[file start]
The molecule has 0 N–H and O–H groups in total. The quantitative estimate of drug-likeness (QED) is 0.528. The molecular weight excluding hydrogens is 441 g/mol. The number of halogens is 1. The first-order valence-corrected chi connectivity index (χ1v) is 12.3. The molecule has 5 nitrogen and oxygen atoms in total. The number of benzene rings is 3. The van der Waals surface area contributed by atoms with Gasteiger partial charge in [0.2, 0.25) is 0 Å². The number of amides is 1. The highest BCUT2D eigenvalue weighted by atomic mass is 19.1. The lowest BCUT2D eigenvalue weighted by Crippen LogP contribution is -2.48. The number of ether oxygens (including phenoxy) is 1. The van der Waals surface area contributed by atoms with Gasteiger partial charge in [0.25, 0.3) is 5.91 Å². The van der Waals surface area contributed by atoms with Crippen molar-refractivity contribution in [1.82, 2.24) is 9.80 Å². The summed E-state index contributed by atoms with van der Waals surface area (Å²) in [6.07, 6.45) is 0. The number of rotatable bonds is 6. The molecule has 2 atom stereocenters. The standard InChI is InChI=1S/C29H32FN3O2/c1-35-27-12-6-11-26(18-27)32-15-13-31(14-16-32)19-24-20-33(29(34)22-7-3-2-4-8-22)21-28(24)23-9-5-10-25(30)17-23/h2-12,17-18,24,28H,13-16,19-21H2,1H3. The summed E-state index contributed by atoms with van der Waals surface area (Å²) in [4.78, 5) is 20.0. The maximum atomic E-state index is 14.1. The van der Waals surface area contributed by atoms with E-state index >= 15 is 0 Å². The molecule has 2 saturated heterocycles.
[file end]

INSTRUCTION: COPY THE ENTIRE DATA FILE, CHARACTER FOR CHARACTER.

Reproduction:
The molecule has 0 N–H and O–H groups in total. The quantitative estimate of drug-likeness (QED) is 0.528. The molecular weight excluding hydrogens is 441 g/mol. The number of halogens is 1. The first-order valence-corrected chi connectivity index (χ1v) is 12.3. The molecule has 5 nitrogen and oxygen atoms in total. The number of benzene rings is 3. The van der Waals surface area contributed by atoms with Gasteiger partial charge in [0.2, 0.25) is 0 Å². The number of amides is 1. The highest BCUT2D eigenvalue weighted by atomic mass is 19.1. The lowest BCUT2D eigenvalue weighted by Crippen LogP contribution is -2.48. The number of ether oxygens (including phenoxy) is 1. The van der Waals surface area contributed by atoms with Gasteiger partial charge in [0.25, 0.3) is 5.91 Å². The van der Waals surface area contributed by atoms with Crippen molar-refractivity contribution in [1.82, 2.24) is 9.80 Å². The summed E-state index contributed by atoms with van der Waals surface area (Å²) in [6.07, 6.45) is 0. The number of rotatable bonds is 6. The molecule has 2 atom stereocenters. The standard InChI is InChI=1S/C29H32FN3O2/c1-35-27-12-6-11-26(18-27)32-15-13-31(14-16-32)19-24-20-33(29(34)22-7-3-2-4-8-22)21-28(24)23-9-5-10-25(30)17-23/h2-12,17-18,24,28H,13-16,19-21H2,1H3. The summed E-state index contributed by atoms with van der Waals surface area (Å²) in [4.78, 5) is 20.0. The maximum atomic E-state index is 14.1. The van der Waals surface area contributed by atoms with E-state index >= 15 is 0 Å². The molecule has 2 saturated heterocycles.